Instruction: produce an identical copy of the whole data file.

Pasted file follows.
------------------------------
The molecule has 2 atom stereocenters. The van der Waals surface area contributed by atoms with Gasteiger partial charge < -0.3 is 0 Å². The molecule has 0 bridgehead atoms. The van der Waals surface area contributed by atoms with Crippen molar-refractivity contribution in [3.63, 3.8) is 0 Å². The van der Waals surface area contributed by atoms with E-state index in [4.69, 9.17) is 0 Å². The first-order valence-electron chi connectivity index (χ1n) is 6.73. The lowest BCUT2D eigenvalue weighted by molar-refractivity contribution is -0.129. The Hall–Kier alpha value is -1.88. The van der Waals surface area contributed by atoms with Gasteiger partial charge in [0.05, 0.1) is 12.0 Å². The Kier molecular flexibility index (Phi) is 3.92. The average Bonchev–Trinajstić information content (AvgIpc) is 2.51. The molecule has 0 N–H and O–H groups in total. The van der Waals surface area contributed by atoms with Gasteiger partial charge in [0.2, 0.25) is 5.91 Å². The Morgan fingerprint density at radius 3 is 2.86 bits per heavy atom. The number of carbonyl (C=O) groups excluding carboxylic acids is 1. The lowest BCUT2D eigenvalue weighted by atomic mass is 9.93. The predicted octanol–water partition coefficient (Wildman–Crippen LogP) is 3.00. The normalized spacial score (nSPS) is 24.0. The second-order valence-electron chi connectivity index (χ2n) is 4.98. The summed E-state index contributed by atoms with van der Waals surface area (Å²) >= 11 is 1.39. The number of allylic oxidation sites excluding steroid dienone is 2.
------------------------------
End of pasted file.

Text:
The molecule has 2 atom stereocenters. The van der Waals surface area contributed by atoms with Gasteiger partial charge < -0.3 is 0 Å². The molecule has 0 bridgehead atoms. The van der Waals surface area contributed by atoms with Crippen molar-refractivity contribution in [3.63, 3.8) is 0 Å². The van der Waals surface area contributed by atoms with E-state index in [4.69, 9.17) is 0 Å². The first-order valence-electron chi connectivity index (χ1n) is 6.73. The lowest BCUT2D eigenvalue weighted by molar-refractivity contribution is -0.129. The Hall–Kier alpha value is -1.88. The van der Waals surface area contributed by atoms with Gasteiger partial charge in [0.05, 0.1) is 12.0 Å². The Kier molecular flexibility index (Phi) is 3.92. The average Bonchev–Trinajstić information content (AvgIpc) is 2.51. The molecule has 0 N–H and O–H groups in total. The van der Waals surface area contributed by atoms with Gasteiger partial charge in [0.2, 0.25) is 5.91 Å². The Morgan fingerprint density at radius 3 is 2.86 bits per heavy atom. The number of carbonyl (C=O) groups excluding carboxylic acids is 1. The lowest BCUT2D eigenvalue weighted by atomic mass is 9.93. The predicted octanol–water partition coefficient (Wildman–Crippen LogP) is 3.00. The normalized spacial score (nSPS) is 24.0. The second-order valence-electron chi connectivity index (χ2n) is 4.98. The summed E-state index contributed by atoms with van der Waals surface area (Å²) >= 11 is 1.39. The number of allylic oxidation sites excluding steroid dienone is 2.